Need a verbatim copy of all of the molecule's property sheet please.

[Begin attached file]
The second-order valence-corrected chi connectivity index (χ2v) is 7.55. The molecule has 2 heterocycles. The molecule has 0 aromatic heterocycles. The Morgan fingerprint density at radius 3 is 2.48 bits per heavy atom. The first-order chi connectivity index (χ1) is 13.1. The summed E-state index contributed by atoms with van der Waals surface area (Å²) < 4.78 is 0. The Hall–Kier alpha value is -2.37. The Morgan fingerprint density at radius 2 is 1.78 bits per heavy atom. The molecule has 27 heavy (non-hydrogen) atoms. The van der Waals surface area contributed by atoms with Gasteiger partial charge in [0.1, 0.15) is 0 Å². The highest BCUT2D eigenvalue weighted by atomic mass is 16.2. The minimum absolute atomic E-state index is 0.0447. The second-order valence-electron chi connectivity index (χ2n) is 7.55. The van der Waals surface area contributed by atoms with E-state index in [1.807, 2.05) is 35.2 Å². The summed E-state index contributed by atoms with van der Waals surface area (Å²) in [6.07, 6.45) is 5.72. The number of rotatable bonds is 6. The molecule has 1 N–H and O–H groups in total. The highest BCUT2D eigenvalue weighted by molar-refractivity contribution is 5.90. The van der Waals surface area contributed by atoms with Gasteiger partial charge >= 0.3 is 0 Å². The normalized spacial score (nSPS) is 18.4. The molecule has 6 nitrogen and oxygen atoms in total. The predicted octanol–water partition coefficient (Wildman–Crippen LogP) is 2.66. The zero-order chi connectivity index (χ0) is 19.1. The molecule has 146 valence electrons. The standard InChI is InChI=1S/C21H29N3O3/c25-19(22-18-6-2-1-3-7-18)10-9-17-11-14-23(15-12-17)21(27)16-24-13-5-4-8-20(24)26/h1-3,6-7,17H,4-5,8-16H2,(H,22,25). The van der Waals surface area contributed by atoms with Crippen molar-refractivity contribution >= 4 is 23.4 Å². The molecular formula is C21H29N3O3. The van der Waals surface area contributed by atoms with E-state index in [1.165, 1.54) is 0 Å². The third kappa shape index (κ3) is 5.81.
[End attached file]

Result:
The second-order valence-corrected chi connectivity index (χ2v) is 7.55. The molecule has 2 heterocycles. The molecule has 0 aromatic heterocycles. The Morgan fingerprint density at radius 3 is 2.48 bits per heavy atom. The first-order chi connectivity index (χ1) is 13.1. The summed E-state index contributed by atoms with van der Waals surface area (Å²) < 4.78 is 0. The Hall–Kier alpha value is -2.37. The Morgan fingerprint density at radius 2 is 1.78 bits per heavy atom. The molecule has 27 heavy (non-hydrogen) atoms. The van der Waals surface area contributed by atoms with Gasteiger partial charge in [0.1, 0.15) is 0 Å². The highest BCUT2D eigenvalue weighted by atomic mass is 16.2. The minimum absolute atomic E-state index is 0.0447. The second-order valence-electron chi connectivity index (χ2n) is 7.55. The van der Waals surface area contributed by atoms with E-state index in [1.807, 2.05) is 35.2 Å². The summed E-state index contributed by atoms with van der Waals surface area (Å²) in [6.07, 6.45) is 5.72. The number of rotatable bonds is 6. The molecule has 1 N–H and O–H groups in total. The highest BCUT2D eigenvalue weighted by molar-refractivity contribution is 5.90. The van der Waals surface area contributed by atoms with Gasteiger partial charge >= 0.3 is 0 Å². The normalized spacial score (nSPS) is 18.4. The molecule has 6 nitrogen and oxygen atoms in total. The predicted octanol–water partition coefficient (Wildman–Crippen LogP) is 2.66. The zero-order chi connectivity index (χ0) is 19.1. The molecule has 146 valence electrons. The standard InChI is InChI=1S/C21H29N3O3/c25-19(22-18-6-2-1-3-7-18)10-9-17-11-14-23(15-12-17)21(27)16-24-13-5-4-8-20(24)26/h1-3,6-7,17H,4-5,8-16H2,(H,22,25). The van der Waals surface area contributed by atoms with Crippen molar-refractivity contribution >= 4 is 23.4 Å². The molecular formula is C21H29N3O3. The van der Waals surface area contributed by atoms with E-state index in [1.165, 1.54) is 0 Å². The third kappa shape index (κ3) is 5.81.